DIXON – Mayor Jim Burke said the amount of the settlement speaks for itself.
The city of Dixon reached a $40 million out-of-court settlement with its former auditors and Fifth Third Bank, who the city said were to blame for former Comptroller Rita Crundwell’s theft of nearly $54 million in the past 2 decades.
The agreement was reached Saturday following a 17-hour session in Chicago, Burke said.
The mayor was speaking about vindication for a City Council that has taken its fair share of blame for the theft, when he said the amount speaks for itself.
Of the $40 million, $35.15 million was paid by CliftonLarsonAllen, the city’s auditor until 2005, $3.85 million by Fifth Third Bank, which handled the city’s checking accounts, and $1 million by Janis Card and Associates of Sterling, which took over the city’s audits in 2005 from Clifton until Crundwell’s arrest.
The money is expected to be handed over to the city by the end of the year, Burke said.
With $10 million more expected back from the federal government from the sale of Crundwell’s assets, Dixon will have recouped $50 million – nearly $4 million shy of Crundwell’s theft total.
“I was really hoping from the very beginning to get at least half of it back,” Commissioner Jeff Kuhn said in a phone interview Wednesday. “When I first heard that number, I was like ‘Wow.’”
About $10.3 million of the settlement will go toward legal fees, Burke said. Commissioners and the mayor said the caliber of its lawyer led to the strong settlement.
“I hope nobody goes after us for the expenses to gain this recovery,” Commissioner Dennis Considine said. “We hired a very talented law firm, and because of their skills, we were able to fight tooth and nail for [the settlement.]”
A total of 37 participants attended Friday’s negotiations, including the defendants, insurance companies and Lloyd’s of London and their attorneys, Burke said.
The mayor and the city’s attorney Devon Bruce, of Power, Rogers & Smith in Chicago, represented Dixon.
The meetings started at 8 a.m. Friday and concluded at about 1:30 a.m. Saturday, without anyone leaving.
“Their first offer was $12 million,” Burke said. “Devon stayed the course on it. There was no real exact figure we went into negotiations looking to have. My only suggestion was not to leave any money on the table.”
The mayor and Bruce met with Clifton and Fifth Third Bank’s attorneys in San Francisco in October 2012, in an early effort to reach an out-of-court settlement, but the parties were too far apart for an agreement, Burke said.
Since that meeting, Bruce went to work putting together a case against the city’s former auditors and Fifth Third Bank.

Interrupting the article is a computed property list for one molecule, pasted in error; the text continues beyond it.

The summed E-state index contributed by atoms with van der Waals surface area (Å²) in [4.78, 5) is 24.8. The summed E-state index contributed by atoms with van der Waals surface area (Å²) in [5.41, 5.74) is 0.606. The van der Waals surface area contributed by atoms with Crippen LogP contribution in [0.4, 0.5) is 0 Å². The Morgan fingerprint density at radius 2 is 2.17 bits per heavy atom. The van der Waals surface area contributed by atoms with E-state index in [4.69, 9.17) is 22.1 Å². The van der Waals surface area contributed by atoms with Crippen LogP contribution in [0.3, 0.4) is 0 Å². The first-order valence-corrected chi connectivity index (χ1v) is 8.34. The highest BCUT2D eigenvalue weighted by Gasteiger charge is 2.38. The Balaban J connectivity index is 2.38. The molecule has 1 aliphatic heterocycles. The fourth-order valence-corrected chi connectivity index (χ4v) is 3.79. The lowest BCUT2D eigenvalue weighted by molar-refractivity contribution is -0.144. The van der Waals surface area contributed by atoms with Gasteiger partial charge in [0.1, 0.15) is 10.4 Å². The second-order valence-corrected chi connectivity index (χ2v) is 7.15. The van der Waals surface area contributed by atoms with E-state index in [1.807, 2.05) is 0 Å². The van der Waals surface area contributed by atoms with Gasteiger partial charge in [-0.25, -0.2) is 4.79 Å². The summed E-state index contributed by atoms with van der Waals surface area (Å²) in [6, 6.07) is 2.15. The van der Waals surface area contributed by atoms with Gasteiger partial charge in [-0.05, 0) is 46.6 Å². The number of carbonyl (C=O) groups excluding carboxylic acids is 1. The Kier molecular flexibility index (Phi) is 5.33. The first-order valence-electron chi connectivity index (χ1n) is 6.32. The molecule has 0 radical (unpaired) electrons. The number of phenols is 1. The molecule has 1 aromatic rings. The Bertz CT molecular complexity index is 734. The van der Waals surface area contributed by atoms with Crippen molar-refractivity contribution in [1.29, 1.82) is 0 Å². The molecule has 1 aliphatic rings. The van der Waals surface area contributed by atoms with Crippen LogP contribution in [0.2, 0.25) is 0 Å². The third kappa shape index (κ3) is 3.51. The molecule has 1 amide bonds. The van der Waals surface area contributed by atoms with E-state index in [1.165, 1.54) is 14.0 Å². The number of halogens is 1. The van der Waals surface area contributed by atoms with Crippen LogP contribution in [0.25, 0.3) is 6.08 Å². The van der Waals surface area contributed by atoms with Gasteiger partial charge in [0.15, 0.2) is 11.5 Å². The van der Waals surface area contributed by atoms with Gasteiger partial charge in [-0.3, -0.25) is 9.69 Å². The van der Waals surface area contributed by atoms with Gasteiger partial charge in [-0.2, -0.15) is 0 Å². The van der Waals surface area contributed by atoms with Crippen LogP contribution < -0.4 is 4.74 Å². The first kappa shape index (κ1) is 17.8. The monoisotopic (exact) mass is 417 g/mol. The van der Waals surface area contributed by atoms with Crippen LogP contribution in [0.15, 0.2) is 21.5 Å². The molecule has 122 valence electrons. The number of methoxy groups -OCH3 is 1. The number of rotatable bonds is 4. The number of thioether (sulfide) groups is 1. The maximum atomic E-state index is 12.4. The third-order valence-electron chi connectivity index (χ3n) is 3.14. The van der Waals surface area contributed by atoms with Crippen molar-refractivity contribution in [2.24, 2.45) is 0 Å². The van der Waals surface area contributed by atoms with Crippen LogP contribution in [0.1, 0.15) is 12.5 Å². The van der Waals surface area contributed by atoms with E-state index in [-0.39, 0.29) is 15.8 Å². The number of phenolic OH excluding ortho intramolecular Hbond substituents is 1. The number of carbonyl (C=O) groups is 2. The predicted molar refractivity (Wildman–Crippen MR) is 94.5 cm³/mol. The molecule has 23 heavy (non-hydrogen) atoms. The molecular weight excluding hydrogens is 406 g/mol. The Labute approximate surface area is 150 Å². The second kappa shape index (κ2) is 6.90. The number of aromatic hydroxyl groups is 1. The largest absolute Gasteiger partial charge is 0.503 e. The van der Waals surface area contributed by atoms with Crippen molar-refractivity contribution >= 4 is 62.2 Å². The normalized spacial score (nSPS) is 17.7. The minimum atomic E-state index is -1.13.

Deposition statements from Megan Shank and Ashley Peach, who both worked on Dixon’s account for Clifton, said the auditing firm did not verify projects Crundwell created using fake Illinois Department of Transportation invoices, according to court documents from the lawsuit.
These invoices were used to siphon money from Dixon’s funds to a secret bank account.
A number of other undetected red flags were pointed out as well, including a missing emblem on invoices or the omission of proper contact information.
For Fifth Third Bank’s part, they showed bad faith when they allowed Crundwell to withdraw more than $48,000 directly from the city’s capital development fund and did not account for the secret bank account when auditors asked for all city accounts, according to documents filed by Bruce.
The bank was in the process of making a motion to dismiss the case before a settlement was reached.
The settlement comes without an admission of liability, said Larry Magnesen, a spokesman for Fifth Third Bank. He could not comment any further, he said.
Gordon Viere, CliftonLarsonAllen CEO, released a statement Wednesday, calling for a shared responsibility for Crundwell’s theft.
“The allegations of fraud committed by [Crundwell], some of which she pled guilty to, are extremely serious and present an opportunity for all affected parties to evaluate how they occurred,” Viere said. “We believe there was a shared responsibility that resulted in Ms. Crundwell’s fraud continuing undetected, and the right thing to do is reduce the harm experienced by the taxpayers of Dixon and put this matter behind us. Reaching a fair settlement for taxpayers is important to CliftonLarsonAllen.”
The firm’s services to city governments are now led by personnel with specialized knowledge and experience in serving public bodies, increasing the likelihood that fraud will be detected more promptly, according to Clifton’s statement.
As part of the agreement, the city will file no further lawsuits against the defendants or their representatives.
The suit, filed in June and amended a number of times, named CliftonLarsonAllen LLP, Janis Card Company, Samuel S. Card, CPA, Fifth Third Bank, Todd Etheridge and Ron Blaine as defendants for their negligence in detecting Crundwell’s theft. The suit asked for $53 million in damages.
“It was a complete win for the city,” Bruce said.
It’s been difficult watching from the sideline during the lawsuit, Kuhn said. City officials were instructed to say as little as possible when it came to anything Crundwell.
“We’ve known this all along, but couldn’t say anything for fear of jeopardizing the case,” Kuhn said. “More or less, we had to sit back and take it. Hopefully it’s obvious to citizens now. ‘Yes, Rita was the person who did it,’ and other people were asleep at the switch and should have caught it, too.”
Crundwell was sentenced to 19 years, 7 months in prison Feb. 14 for federal wire fraud. She is serving her sentence at a correctional facility in Waseca, Minn., and has since appealed her sentence. That appeal is ongoing.